The trial court instructed the jury on the se of force in defense of premises under § 13A-3-25 and specifically charged them that "I may not use deadly force simply because the neighbor is trespassing." We find no error in the prosecutor's comment.


The appellant argues that the cumulative effect of three errors created "an ineradicable prejudice and bias" against her and deprived her of a fair and impartial trial. Appellant's brief, p. 9.

A bullet found in the wall of the trailer several months after the shooting was admitted into evidence over the objection that "there is a lack of chain of custody and that the discovery ... is remote in time." Because it was never disputed that the appellant shot Page with the pistol found in her possession, any error in the admission of the bullet was harmless error. Ex parte Bush, 474 So. 2d 168, 171 (Ala. 1985). "A defendant cannot complain of the admission of improper evidence when he himself has testified to the same facts." Lewis v. State ex rel. Evans, 387 So. 2d 795, 807 (Ala.1980).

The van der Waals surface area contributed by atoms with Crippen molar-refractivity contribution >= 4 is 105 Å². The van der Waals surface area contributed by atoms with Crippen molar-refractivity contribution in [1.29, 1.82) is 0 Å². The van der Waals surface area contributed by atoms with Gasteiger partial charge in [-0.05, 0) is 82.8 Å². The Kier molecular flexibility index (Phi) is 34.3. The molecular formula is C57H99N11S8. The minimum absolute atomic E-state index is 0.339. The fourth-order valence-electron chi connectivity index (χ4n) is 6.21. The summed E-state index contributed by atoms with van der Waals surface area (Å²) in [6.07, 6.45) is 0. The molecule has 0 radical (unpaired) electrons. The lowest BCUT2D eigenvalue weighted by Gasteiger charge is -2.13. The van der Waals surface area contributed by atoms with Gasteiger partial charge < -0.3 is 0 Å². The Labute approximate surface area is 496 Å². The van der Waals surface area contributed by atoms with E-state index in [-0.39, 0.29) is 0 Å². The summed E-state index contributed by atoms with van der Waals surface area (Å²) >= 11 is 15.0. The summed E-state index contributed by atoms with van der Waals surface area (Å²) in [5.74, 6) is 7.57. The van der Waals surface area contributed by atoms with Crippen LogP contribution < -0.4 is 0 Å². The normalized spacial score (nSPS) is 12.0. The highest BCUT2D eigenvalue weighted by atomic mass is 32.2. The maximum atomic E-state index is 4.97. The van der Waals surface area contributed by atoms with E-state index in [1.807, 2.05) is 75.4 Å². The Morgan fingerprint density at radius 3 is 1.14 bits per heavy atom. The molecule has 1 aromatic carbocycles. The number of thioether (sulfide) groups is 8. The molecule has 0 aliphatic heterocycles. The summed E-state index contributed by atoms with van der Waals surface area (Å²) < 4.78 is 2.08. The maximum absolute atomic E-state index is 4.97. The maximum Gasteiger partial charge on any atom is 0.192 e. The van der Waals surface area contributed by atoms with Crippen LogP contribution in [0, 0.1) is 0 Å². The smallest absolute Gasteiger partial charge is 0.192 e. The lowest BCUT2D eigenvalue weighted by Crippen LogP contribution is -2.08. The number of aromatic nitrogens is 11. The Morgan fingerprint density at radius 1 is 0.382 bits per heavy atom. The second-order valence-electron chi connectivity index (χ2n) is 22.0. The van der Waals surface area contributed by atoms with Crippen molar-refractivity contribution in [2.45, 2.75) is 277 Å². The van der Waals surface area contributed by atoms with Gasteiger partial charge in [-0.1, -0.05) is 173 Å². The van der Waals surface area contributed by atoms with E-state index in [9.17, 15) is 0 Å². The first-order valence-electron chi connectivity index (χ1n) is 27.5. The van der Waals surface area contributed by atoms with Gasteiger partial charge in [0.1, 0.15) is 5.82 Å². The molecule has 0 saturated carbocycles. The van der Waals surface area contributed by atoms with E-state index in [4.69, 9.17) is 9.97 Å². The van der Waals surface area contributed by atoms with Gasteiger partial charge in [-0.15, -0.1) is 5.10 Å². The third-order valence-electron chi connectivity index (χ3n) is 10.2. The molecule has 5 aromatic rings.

The appellant's requested jury charge # 57 was substantially and fairly covered in the trial court's oral instructions on the burden of proof, the presumption of innocence, and, specifically, that "the defense does not have to prove anything to you." Requested charge # 69 on apparent peril was properly refused because the legal principle embraced within that charge was covered in requested charge # 68, which was given.

Under Alabama Code 1975, § 12-16-13, a trial court does not commit error in refusing to give a requested charge where the import and intent of the requested *83 charge are "substantially and fairly" covered in its given charge even though the actual language of the requested charge is not employed in the oral charge. White v. State, 410 So. 2d 135, 136 (Ala.Cr.App.1981). Even though a refused charge may be preferred as a statement of the law over a given charge, where the given charge substantially and fairly conveys the thought or principle "encapsulated" in the refused charge, then the refusal is free of error. Buckelew v. State, 48 Ala.App. 411, 417-18, 265 So. 2d 195 (1972). Finally, we find no "cumulative error."

"We have had no case called to our attention which would establish a rule of cumulative prejudice because more than one superfluous written chargeeven though flawless as to law or rule of evidencehas been refused in the context of substantially correct delivered directions of law considered in their entirety, written or oral or both. Such a rule would elevate technicality above common sense and fairness to society." Reed v. State, 43 Ala.App. 419, 423, 191 So. 2d 258 (1966).

The judgment of the circuit court is affirmed.


All Judges concur.